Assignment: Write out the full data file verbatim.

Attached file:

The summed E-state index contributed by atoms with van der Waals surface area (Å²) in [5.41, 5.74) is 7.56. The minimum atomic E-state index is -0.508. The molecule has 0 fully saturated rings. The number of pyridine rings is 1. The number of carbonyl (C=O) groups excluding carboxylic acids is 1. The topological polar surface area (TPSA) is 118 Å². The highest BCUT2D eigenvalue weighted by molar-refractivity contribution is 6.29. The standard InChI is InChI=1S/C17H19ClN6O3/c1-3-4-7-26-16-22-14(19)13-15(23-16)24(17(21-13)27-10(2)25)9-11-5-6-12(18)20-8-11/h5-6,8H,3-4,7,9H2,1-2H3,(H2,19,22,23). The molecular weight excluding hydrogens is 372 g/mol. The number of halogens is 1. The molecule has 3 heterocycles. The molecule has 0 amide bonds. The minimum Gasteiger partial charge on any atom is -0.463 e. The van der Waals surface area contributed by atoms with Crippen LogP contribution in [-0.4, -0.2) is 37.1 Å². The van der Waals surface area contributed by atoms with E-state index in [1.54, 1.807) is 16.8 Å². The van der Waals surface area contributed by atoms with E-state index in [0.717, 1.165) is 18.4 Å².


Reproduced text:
The summed E-state index contributed by atoms with van der Waals surface area (Å²) in [5.41, 5.74) is 7.56. The minimum atomic E-state index is -0.508. The molecule has 0 fully saturated rings. The number of pyridine rings is 1. The number of carbonyl (C=O) groups excluding carboxylic acids is 1. The topological polar surface area (TPSA) is 118 Å². The highest BCUT2D eigenvalue weighted by molar-refractivity contribution is 6.29. The standard InChI is InChI=1S/C17H19ClN6O3/c1-3-4-7-26-16-22-14(19)13-15(23-16)24(17(21-13)27-10(2)25)9-11-5-6-12(18)20-8-11/h5-6,8H,3-4,7,9H2,1-2H3,(H2,19,22,23). The molecular weight excluding hydrogens is 372 g/mol. The number of halogens is 1. The molecule has 3 heterocycles. The molecule has 0 amide bonds. The minimum Gasteiger partial charge on any atom is -0.463 e. The van der Waals surface area contributed by atoms with Crippen LogP contribution in [-0.4, -0.2) is 37.1 Å². The van der Waals surface area contributed by atoms with E-state index in [1.54, 1.807) is 16.8 Å². The van der Waals surface area contributed by atoms with E-state index in [0.717, 1.165) is 18.4 Å².